Attention all marketers: we are not just numbers to deliver you a few more “minutes of use.”:  We are real people who are truly empowered by connectivity.  Could you cater to us please?

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Harshvardhan Mirajkar
Just a few years earlier, we bought mobiles without much fuss. It was a utility device, mainly for calling and texting. Now, the decision to buy a handset is as much thought through as buying a house or a car. How many cores does it have, RAM, onboard memory, camera...mobiles have become more of an extension of oneself. At the same time, like you said, the value derived out of the handset as well as the service, averages out over time. VAS need to re-oriented so that customers believe they can get more out of their handsets, without shelling out extra bucks, or only a few extra. Someone has mentioned about Government support in the comments. In July this year, 'Kisaan SMS', a service by which agriculture advisory can be sent to farmers in the form of SMS, was launched by Central Govt. Already, the SMS sent in by Maharashtra Agri. Dept. alone are about 2 Crores. And the implicit assumption is that the farmers do have mobiles! Almost all eGovernance projects these days have SMS alerts as an inseperable aspect. For an 'Aam Adami', or a farmer, to get a piece of information on his mobile, for which otherwise he would have had to travel 10 Kms to a Govt. office and wait for 2 hours, now thats the real value of a mobile!
Indeed mobiles have become part and parcel of our lives now across society. It's absolutely the right time for the industry to deliver the value for which the potential is evident. Thanks for reading!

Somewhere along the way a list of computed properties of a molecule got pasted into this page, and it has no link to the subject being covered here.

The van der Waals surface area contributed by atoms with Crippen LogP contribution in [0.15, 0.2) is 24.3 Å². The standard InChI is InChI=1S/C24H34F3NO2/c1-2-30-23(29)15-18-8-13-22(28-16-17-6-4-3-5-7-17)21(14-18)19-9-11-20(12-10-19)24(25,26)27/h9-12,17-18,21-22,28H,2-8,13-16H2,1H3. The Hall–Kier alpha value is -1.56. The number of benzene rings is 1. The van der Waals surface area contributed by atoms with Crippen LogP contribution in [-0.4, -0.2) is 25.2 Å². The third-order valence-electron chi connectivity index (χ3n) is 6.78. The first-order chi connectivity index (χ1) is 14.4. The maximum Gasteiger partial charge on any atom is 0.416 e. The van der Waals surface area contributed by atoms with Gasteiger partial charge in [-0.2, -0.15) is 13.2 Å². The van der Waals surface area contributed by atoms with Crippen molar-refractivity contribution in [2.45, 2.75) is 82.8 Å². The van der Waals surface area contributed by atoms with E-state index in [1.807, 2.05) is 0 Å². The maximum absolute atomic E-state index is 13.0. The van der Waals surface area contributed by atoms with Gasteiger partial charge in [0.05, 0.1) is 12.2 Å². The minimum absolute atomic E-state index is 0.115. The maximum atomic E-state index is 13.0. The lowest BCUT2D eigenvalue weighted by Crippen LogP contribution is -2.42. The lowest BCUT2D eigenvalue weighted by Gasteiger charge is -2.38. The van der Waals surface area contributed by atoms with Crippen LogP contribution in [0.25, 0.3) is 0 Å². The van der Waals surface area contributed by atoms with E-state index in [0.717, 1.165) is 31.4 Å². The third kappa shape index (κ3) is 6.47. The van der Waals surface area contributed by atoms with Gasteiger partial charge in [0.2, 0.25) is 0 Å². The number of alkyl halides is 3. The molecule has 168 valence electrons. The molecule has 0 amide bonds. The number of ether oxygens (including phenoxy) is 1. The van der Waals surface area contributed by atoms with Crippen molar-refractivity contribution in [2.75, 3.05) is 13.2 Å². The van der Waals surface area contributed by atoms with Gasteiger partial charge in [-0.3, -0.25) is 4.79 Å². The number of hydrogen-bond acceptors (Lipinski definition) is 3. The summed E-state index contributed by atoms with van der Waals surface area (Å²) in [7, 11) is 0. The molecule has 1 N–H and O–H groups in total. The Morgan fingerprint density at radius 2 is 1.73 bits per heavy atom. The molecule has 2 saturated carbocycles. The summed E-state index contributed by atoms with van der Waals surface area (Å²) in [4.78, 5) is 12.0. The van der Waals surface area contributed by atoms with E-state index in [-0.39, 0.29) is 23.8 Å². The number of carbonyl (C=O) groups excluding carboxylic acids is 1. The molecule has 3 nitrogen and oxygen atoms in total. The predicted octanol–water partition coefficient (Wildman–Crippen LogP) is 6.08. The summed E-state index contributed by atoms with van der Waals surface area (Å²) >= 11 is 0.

Punyasloke Bandyopadhyay
Sir, In agreement to your observations I personally feel that mass awareness campaigns need to be launched by Service Providers ably supported by the Government for inclusive growth. This will not only improve the revenue perspective of the service providers but also the economic growth of the nation will be catered to. Unfortunately there seems to be lack of urgency from both parties regarding this. Also the 3rd party VAS providers who share the lowest revenue amongst the value chain will also be benefited. Thanks!
Punyasloke, interesting thought about Government support - can you say some more about how that might specifically work? Thanks!
Thanks Mohammad. Very insightful article. Completely agree with the shift in the mindset needed from just selling a product/service (as a one off transaction) to addressing the evolving needs of the consumers
This shift in mindset has to be enabled through Big Data and advanced analytics which will enable telcos and other types of service providers (eg retail, FMCG, banks) to understand consumers much more broadly. Thanks!
The uptake of mobile data services in Japan can offer us some learning to address this challenge of plateau in India-users across the country are hopelessly dependent on Suico mobile services ( which is offered by service provides across including Softbank, AU and NTT DoCoMo) to navigate through their complex web of metro trains. Suico has expanded its offering from initially managing the metro tickets on mobile devices and paying for purchase of goods bought at stations to making payments for goods bought outside the station as well. With initial support from NTT DoCoMo, Suico now has a full-fledged advertising campaign running on the use and value proposition of this mobile service and their proliferation is an endorsement of the success of the campaign. We need to look at some such campaigns in India too, the onus for which should be placed on someone other than the already strapped mobile operator.